MINI REVIEWS: Purging We Will Go....

Updated 3 years ago by Tony Rutherford , HNN Entertainment Editor
MINI REVIEWS: Purging We Will Go....
Rarely does a sequel exceed the original. "Purge" is a noted exception. Based on a new Founding Fathers premise that 12 hours of chaos shuts down crime, "Purge: Anarchy" goes beyond the premise of one family shuttered down for the night of mindless permitted murders.

Energized by a hurry up before the storm objective, those left stranded on the streets include a couple whose car broke down and two women rescued by a stranger from rapes that would occur before their demise.

"Anarchy" assembles the creepiness of deserted streets, cowled marauders hunting human "game," and the depths of a darkened subway tunnel.

Amidst the killing, which in and of its self has been jolted with passive philosophical questions, the man dubbed hero for damsels in distress had his own mission --- take down a criminal that the justice system let go. He's stranded in the lawless 12 hours pulled by more than conscience to determine whether to accept the wild card to extract revenge.

Admirably, the film builds on a sobering conjecture that periodically ridding the country of the poor, homeless, and other malcontents enriches the survivors so that the economy goes well. The thought of the wealthy eliminating unfortunates resembles the wicked Romans watching Christians battling lions. Unlike "Hunger Games" combat where all are armed, it's a perverted cleansing through cruelty that  asks are not all souls the same value?


Echoing throughout the post plague forest, the intelligent apes argue and fight but kept a commandment... apes do not kill apes. It's something they learned from the atrocities of watching humans.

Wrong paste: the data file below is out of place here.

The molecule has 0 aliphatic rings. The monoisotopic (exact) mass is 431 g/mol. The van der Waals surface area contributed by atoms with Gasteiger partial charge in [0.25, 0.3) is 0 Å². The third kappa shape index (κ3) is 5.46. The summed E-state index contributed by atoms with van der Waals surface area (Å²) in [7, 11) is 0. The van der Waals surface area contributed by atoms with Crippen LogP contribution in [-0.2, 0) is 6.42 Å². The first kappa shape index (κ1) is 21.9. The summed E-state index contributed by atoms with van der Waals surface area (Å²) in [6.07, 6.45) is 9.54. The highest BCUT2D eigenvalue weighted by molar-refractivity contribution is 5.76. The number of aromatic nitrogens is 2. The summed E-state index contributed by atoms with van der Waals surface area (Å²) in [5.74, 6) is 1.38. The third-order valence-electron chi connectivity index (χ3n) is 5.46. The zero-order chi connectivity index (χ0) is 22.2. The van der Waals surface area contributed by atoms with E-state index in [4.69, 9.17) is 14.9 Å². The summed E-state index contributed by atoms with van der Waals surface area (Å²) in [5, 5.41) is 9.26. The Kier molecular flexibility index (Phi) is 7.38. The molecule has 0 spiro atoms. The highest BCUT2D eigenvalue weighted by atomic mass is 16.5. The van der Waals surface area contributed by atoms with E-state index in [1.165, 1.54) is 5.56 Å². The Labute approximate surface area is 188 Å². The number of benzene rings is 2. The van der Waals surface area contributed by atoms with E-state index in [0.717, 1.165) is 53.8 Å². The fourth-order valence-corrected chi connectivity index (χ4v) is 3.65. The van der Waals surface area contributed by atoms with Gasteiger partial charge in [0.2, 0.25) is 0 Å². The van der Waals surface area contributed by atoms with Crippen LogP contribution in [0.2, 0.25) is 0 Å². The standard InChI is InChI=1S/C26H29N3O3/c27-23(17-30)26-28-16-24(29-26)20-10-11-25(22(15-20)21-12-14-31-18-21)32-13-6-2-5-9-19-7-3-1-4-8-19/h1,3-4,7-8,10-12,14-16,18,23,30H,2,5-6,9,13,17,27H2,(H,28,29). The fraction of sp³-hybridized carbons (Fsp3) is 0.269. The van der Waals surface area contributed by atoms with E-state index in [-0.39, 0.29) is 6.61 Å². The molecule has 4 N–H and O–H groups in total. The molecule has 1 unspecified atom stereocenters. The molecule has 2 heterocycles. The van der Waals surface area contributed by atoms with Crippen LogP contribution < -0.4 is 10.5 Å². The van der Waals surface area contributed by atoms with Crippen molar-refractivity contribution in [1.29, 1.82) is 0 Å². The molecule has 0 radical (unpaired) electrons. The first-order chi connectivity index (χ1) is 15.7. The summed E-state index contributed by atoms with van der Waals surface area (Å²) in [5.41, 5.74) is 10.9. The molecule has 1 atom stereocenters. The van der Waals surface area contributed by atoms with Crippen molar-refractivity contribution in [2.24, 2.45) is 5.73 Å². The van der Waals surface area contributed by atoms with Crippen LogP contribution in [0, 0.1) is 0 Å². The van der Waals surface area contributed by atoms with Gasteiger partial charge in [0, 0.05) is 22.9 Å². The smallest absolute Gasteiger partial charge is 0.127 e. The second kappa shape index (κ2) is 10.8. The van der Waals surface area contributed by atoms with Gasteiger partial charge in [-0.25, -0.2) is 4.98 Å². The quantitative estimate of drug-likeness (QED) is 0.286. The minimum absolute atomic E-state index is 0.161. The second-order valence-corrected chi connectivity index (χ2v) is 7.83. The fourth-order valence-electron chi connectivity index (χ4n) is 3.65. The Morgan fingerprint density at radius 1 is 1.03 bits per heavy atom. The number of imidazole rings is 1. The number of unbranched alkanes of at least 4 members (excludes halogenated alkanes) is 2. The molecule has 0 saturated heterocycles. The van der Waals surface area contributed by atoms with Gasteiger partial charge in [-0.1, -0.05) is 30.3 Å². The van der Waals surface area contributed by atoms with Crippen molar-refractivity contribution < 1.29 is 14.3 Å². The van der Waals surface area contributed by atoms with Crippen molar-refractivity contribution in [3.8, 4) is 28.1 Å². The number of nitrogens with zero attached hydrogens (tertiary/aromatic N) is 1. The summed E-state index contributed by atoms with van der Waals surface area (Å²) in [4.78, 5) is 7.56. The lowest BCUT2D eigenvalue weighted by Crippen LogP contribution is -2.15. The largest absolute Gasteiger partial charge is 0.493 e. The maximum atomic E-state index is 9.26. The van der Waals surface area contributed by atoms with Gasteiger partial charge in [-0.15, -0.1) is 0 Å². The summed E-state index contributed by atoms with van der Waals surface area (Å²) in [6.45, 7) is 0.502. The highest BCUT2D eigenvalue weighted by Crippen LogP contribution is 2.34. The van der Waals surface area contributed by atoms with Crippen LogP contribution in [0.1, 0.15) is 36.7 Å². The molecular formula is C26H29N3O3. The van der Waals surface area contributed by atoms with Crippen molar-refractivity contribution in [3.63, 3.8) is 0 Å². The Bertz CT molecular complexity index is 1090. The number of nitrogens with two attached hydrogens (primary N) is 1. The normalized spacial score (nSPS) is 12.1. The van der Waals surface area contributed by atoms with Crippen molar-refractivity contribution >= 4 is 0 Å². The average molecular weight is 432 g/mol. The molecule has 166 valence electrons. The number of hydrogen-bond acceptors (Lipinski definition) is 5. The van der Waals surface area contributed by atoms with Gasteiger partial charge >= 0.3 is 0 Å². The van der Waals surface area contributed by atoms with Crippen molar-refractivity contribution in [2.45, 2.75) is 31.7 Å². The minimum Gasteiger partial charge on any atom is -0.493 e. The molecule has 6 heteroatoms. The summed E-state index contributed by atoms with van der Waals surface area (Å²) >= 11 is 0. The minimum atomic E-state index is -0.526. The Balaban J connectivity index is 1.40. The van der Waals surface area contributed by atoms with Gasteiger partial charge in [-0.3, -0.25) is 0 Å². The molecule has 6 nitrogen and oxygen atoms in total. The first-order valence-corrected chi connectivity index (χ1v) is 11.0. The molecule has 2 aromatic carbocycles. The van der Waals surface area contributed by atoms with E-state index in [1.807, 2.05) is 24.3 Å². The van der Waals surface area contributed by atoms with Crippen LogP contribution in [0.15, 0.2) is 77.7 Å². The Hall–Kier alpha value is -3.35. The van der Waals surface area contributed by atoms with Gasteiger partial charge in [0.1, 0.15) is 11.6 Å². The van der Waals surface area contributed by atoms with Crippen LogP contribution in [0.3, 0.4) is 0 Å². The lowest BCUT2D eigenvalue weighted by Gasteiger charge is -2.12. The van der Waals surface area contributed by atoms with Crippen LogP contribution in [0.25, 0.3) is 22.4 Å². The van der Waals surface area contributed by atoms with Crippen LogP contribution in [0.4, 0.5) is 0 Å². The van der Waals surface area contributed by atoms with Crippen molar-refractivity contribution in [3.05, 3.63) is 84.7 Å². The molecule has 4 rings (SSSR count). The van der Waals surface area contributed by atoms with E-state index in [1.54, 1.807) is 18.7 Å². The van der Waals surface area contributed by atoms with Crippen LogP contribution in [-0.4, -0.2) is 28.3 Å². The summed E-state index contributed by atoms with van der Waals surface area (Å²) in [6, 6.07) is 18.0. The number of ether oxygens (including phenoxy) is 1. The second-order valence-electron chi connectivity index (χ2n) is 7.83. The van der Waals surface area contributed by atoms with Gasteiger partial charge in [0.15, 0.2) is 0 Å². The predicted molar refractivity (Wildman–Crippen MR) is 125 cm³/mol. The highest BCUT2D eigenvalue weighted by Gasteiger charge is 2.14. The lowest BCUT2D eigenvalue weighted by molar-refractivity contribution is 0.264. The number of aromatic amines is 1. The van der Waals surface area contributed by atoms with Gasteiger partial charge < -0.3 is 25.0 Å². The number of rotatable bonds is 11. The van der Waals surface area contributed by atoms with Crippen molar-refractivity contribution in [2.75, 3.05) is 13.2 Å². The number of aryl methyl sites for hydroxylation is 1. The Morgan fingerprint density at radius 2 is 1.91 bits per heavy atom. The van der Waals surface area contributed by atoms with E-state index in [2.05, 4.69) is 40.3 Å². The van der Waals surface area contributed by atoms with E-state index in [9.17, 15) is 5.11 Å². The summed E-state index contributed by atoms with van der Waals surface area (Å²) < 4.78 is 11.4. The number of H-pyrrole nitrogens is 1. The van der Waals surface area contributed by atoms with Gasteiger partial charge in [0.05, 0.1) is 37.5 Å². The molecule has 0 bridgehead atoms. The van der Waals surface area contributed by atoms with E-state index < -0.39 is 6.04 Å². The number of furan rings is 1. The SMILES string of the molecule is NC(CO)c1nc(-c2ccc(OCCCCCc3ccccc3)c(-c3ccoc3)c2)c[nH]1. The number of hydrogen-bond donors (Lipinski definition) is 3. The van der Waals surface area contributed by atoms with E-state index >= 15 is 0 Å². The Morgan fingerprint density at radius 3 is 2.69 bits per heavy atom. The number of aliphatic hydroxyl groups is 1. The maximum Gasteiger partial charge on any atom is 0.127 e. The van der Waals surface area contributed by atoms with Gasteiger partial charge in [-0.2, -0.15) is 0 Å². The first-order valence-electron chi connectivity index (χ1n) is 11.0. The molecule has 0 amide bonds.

Enhanced by 3-D technology (you can almost touch the bloody ape mouth and gag at the smells), "Dawn" packages a standard rebuilding of civilization premise with skeletons of prejudice.  No longer does race matter, now its species discrimination.

San Francisco serves as the CGI crippled metropolis where a small colony of humans hope to reach out and reestablish one lost luxury, electricity. Those intent on rebuilding face others more stirred by a cache of weapons which will determine the leaders of the new era, that is, if everyone does not wipe each other out.


Rarely does a film open to all encompassing raves. However, Marvel's quirky "Guardians of the Galaxy" has attracted ( at press time) two thumbs up from every reviewer.

For instance, Simon Foster wrote: "James Gunn's vividly idiosyncratic spin on Marvel's renegade misfits, Guardians of the Galaxy, certainly represents a bracingly fizzy cinematic blast to the increasingly formulaic 'summer superhero' format. "

Total Film writer, Matt Risley, simply asks : "So what do you get when you mix a gun-toting raccoon, an alien tree warrior, a WWE wrestler, a ‘chubby comic relief’ sitcom star and a super-team obscure enough to give even the nerdiest of comic book fans pause for thought?"

Could "Guardians" be the flick that sends ticket buyers back to the turnstiles following a summer of under performing tent-poles and not enough conventional comedies and thrillers to pull patrons away from other forms of amusement? The tomato meter is certainly ripe, but film distributors continue to react to trends rather than spark new ones. Every flick can not be a foundation for multiple adventures with the characters. What's wrong with telling a story , swaying emotions, and placing "the end" on the screen as the lights come up?
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